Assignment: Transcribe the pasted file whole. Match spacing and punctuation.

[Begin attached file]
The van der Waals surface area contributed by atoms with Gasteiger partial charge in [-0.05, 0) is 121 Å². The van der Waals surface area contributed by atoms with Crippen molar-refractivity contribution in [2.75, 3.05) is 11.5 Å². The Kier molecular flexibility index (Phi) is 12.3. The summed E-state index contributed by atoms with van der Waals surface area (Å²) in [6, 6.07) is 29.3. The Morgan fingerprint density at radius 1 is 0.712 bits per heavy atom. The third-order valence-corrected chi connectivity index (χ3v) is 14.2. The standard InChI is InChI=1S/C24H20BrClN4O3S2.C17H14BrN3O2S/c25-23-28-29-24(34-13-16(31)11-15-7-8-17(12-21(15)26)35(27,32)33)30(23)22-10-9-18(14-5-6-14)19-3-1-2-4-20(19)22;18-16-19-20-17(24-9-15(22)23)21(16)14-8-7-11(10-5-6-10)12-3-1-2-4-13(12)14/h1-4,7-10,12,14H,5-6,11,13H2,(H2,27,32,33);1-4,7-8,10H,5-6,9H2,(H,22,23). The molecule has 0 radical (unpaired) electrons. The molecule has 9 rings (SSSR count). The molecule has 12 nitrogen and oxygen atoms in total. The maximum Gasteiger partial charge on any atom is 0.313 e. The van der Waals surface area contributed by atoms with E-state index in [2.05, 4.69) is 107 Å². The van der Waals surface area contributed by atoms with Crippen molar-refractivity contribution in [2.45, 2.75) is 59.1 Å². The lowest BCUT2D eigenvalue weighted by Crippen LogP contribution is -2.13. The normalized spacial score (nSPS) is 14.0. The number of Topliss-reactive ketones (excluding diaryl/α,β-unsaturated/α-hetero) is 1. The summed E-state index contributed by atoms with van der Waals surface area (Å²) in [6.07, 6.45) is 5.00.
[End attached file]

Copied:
The van der Waals surface area contributed by atoms with Gasteiger partial charge in [-0.05, 0) is 121 Å². The van der Waals surface area contributed by atoms with Crippen molar-refractivity contribution in [2.75, 3.05) is 11.5 Å². The Kier molecular flexibility index (Phi) is 12.3. The summed E-state index contributed by atoms with van der Waals surface area (Å²) in [6, 6.07) is 29.3. The Morgan fingerprint density at radius 1 is 0.712 bits per heavy atom. The third-order valence-corrected chi connectivity index (χ3v) is 14.2. The standard InChI is InChI=1S/C24H20BrClN4O3S2.C17H14BrN3O2S/c25-23-28-29-24(34-13-16(31)11-15-7-8-17(12-21(15)26)35(27,32)33)30(23)22-10-9-18(14-5-6-14)19-3-1-2-4-20(19)22;18-16-19-20-17(24-9-15(22)23)21(16)14-8-7-11(10-5-6-10)12-3-1-2-4-13(12)14/h1-4,7-10,12,14H,5-6,11,13H2,(H2,27,32,33);1-4,7-8,10H,5-6,9H2,(H,22,23). The molecule has 0 radical (unpaired) electrons. The molecule has 9 rings (SSSR count). The molecule has 12 nitrogen and oxygen atoms in total. The maximum Gasteiger partial charge on any atom is 0.313 e. The van der Waals surface area contributed by atoms with E-state index in [2.05, 4.69) is 107 Å². The van der Waals surface area contributed by atoms with Crippen molar-refractivity contribution in [2.45, 2.75) is 59.1 Å². The lowest BCUT2D eigenvalue weighted by Crippen LogP contribution is -2.13. The normalized spacial score (nSPS) is 14.0. The number of Topliss-reactive ketones (excluding diaryl/α,β-unsaturated/α-hetero) is 1. The summed E-state index contributed by atoms with van der Waals surface area (Å²) in [6.07, 6.45) is 5.00.